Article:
But Trump was not and is not a fool. He must have had some sleepless nights wondering how and why he had approved the destruction of that which he had seen as his greatest achievement. The virus was long here (probably from October 2019), it presented a specific danger to a narrow cohort, but otherwise behaved like a textbook flu. Maybe, he must have wondered, his initial instincts from January and February 2020 were correct all along.
Still, he very reluctantly approved a 30-day extension of lockdowns, entirely on Birx’s urging and with a few other fools standing around. Having given in a second time – still, no one thought to drop an email or make a phone call for a second opinion! – this seemed to be the turning point. Birx reports that by April 1, 2020, Trump had lost confidence in her. He might have intuited that he had been tricked. He stopped speaking to her.
It would still take another month before he would fully rethink everything that he had approved at her behest.
It made no difference. The bulk of her book is a brag fest about how she kept subverting the White House’s push to open up the economy – that is, allow people to exercise their rights and freedoms. Once Trump turned against her, and eventually found other people to provide good advice like the tremendously brave Scott Atlas – five months later he arrived in an attempt to save the country from disaster – Birx turned to rallying around her inner circle (Anthony Fauci, Robert Redfield, Matthew Pottinger, and a few others) plus assembling a realm of protection outside of her that included CNN reporter Sanjay Gupta and, very likely, the virus team at the New York Times (which gives her book a glowing review).
Recall that for the remainder of the year, the White House was urging normalcy while many states kept locking down. It was an incredible confusion. The CDC was all over the map. I gained the distinct impression of two separate regimes in charge: Trump’s vs. the administrative state he could not control. Trump would say one thing on the campaign trail but the regulations and disease panic kept pouring out of his own agencies.
Birx admits that she was a major part of the reason, due to her sneaky alternation of weekly reports to the states.
After the heavily edited documents were returned to me, I’d reinsert what they had objected to, but place it in those different locations. I’d also reorder and restructure the bullet points so the most salient—the points the administration objected to most—no longer fell at the start of the bullet points. I shared these strategies with the three members of the data team also writing these reports. Our Saturday and Sunday report-writing routine soon became: write, submit, revise, hide, resubmit.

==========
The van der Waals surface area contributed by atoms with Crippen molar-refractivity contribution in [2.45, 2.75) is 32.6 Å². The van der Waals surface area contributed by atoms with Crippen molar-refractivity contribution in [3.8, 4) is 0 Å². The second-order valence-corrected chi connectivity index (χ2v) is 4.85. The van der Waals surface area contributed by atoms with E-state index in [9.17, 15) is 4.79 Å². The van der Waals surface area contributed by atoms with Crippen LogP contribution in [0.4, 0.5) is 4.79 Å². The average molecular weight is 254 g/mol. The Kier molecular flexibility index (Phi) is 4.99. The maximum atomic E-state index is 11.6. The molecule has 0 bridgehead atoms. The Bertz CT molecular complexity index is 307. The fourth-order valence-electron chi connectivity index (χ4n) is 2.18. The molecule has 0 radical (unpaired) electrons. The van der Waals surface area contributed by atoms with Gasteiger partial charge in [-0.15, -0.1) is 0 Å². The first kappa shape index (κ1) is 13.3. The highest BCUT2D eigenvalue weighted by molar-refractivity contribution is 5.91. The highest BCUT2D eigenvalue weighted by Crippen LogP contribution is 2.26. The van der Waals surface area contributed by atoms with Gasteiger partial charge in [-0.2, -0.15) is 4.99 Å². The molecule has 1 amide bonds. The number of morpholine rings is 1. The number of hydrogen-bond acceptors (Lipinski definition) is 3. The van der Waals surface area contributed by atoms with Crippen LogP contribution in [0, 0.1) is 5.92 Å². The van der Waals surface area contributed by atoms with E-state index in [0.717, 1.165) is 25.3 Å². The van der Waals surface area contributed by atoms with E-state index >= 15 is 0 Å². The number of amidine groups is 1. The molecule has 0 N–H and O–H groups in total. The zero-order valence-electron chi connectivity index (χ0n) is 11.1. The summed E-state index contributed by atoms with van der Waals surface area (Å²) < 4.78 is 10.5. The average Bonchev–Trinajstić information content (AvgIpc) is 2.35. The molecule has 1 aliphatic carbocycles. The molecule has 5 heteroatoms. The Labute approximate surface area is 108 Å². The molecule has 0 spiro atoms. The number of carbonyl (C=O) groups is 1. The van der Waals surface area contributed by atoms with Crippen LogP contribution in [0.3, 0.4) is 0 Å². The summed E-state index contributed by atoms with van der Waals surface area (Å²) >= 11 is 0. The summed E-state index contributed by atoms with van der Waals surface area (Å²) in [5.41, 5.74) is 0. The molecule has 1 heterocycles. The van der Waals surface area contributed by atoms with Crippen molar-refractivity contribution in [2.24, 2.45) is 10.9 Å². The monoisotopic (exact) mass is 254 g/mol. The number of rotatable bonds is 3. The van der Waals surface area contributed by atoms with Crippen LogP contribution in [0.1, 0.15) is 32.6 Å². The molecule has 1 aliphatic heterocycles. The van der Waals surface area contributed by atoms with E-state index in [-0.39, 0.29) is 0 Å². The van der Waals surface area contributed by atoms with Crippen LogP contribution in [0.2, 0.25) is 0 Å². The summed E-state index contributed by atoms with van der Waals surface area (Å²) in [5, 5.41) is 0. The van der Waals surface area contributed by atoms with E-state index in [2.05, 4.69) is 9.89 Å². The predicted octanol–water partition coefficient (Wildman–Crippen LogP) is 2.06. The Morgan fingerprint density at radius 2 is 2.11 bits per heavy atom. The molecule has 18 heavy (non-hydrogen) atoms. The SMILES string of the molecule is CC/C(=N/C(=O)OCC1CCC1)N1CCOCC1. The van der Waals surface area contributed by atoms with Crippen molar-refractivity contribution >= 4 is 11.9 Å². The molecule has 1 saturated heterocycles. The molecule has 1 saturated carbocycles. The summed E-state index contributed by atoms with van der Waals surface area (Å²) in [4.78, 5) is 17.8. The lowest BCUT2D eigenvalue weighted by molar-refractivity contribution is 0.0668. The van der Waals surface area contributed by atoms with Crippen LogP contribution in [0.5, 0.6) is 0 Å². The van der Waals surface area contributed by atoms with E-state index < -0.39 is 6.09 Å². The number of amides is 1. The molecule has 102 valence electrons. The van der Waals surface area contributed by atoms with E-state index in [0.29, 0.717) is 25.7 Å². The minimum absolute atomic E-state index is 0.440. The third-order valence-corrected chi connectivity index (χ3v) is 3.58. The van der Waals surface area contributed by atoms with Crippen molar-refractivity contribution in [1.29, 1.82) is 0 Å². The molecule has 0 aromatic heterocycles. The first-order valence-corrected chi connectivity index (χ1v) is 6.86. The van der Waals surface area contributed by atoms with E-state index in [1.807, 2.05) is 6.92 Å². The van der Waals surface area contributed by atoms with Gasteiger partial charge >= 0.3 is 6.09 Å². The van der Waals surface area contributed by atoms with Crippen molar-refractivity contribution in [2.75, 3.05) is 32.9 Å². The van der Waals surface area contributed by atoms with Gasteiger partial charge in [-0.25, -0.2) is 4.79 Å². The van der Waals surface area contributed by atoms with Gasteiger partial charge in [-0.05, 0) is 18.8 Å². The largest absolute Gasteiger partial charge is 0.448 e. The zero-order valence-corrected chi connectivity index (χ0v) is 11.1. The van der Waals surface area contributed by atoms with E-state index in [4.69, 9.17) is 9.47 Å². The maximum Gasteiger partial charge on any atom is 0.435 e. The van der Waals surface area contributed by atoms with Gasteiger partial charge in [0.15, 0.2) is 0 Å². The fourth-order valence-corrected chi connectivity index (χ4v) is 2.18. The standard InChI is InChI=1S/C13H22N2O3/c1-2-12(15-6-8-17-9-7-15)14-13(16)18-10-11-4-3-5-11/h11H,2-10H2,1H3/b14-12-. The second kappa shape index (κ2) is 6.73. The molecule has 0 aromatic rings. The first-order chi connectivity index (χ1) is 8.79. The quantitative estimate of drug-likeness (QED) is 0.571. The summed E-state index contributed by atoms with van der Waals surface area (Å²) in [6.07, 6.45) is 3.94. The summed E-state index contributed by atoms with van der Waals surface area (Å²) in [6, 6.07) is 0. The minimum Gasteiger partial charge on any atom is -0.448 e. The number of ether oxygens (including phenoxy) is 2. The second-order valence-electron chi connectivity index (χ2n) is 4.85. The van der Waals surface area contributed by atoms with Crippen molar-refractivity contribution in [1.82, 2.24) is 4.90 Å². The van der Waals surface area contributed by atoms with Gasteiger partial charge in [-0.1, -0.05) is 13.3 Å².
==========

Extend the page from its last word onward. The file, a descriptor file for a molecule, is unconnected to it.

Fortunately, this strategic sleight-of-hand worked. That they never seemed to catch this subterfuge left me to conclude that, either they read the finished reports too quickly or they neglected to do the word search that would have revealed the language to which they objected. In slipping these changes past the gatekeepers and continuing to inform the governors of the need for the big-three mitigations—masks, sentinel testing, and limits on indoor social gatherings—I felt confident I was giving the states permission to escalate public health mitigation with the fall and winter coming.
As another example, once Scott Atlas came to the rescue in August to introduce some good sense into this wacky world, he worked with others to dial back the CDC’s fanatical attachment to universal and constant testing. Atlas knew that “track, trace, and isolate” was both a fantasy and a massive invasion of people’s liberties that would yield no positive public-health outcome. He put together a new recommendation that was only for those who were sick to test – just as one might expect in normal life.
After a week-long media frenzy, the regulations flipped in the other direction.
Birx reveals that it was her doing:
This wasn’t the only bit of subterfuge I had to engage in. Immediately after the Atlas-influenced revised CDC testing guidance went up in late August, I contacted Bob Redfield…. Less than a week later, Bob [Redfield] and I had finished our rewrite of the guidance and surreptitiously posted it. We had restored the emphasis on testing to detect areas where silent spread was occurring. It was a risky move, and we hoped everyone in the White House would be too busy campaigning to realize what Bob and I had done. We weren’t being transparent with the powers that be in the White House…